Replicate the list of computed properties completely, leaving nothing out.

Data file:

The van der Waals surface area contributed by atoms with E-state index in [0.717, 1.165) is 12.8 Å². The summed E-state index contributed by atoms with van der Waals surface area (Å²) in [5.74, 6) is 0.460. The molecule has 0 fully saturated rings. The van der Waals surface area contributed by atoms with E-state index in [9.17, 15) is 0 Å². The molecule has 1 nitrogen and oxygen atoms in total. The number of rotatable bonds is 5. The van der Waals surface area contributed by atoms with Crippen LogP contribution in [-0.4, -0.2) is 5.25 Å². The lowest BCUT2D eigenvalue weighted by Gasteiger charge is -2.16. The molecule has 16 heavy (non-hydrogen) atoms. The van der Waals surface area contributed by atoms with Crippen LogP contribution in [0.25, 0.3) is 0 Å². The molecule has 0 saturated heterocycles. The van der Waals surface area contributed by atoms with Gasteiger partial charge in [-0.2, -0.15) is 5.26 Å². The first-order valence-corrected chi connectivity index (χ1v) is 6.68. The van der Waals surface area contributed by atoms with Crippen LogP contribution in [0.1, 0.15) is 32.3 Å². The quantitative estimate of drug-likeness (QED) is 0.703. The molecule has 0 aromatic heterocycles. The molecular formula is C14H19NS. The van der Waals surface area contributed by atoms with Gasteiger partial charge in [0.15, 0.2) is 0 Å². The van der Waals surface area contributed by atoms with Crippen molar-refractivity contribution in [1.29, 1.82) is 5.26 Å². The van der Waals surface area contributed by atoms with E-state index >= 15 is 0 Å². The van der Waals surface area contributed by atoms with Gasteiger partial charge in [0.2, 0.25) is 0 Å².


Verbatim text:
The van der Waals surface area contributed by atoms with E-state index in [0.717, 1.165) is 12.8 Å². The summed E-state index contributed by atoms with van der Waals surface area (Å²) in [5.74, 6) is 0.460. The molecule has 0 fully saturated rings. The van der Waals surface area contributed by atoms with E-state index in [9.17, 15) is 0 Å². The molecule has 1 nitrogen and oxygen atoms in total. The number of rotatable bonds is 5. The van der Waals surface area contributed by atoms with Crippen LogP contribution in [-0.4, -0.2) is 5.25 Å². The lowest BCUT2D eigenvalue weighted by Gasteiger charge is -2.16. The molecule has 16 heavy (non-hydrogen) atoms. The van der Waals surface area contributed by atoms with Crippen LogP contribution in [0.25, 0.3) is 0 Å². The molecule has 0 saturated heterocycles. The van der Waals surface area contributed by atoms with Gasteiger partial charge in [-0.2, -0.15) is 5.26 Å². The first-order valence-corrected chi connectivity index (χ1v) is 6.68. The van der Waals surface area contributed by atoms with Crippen LogP contribution in [0.1, 0.15) is 32.3 Å². The quantitative estimate of drug-likeness (QED) is 0.703. The molecule has 0 aromatic heterocycles. The molecular formula is C14H19NS. The van der Waals surface area contributed by atoms with Gasteiger partial charge in [0.15, 0.2) is 0 Å². The van der Waals surface area contributed by atoms with Crippen molar-refractivity contribution in [1.29, 1.82) is 5.26 Å². The van der Waals surface area contributed by atoms with E-state index >= 15 is 0 Å². The van der Waals surface area contributed by atoms with Gasteiger partial charge in [0.2, 0.25) is 0 Å².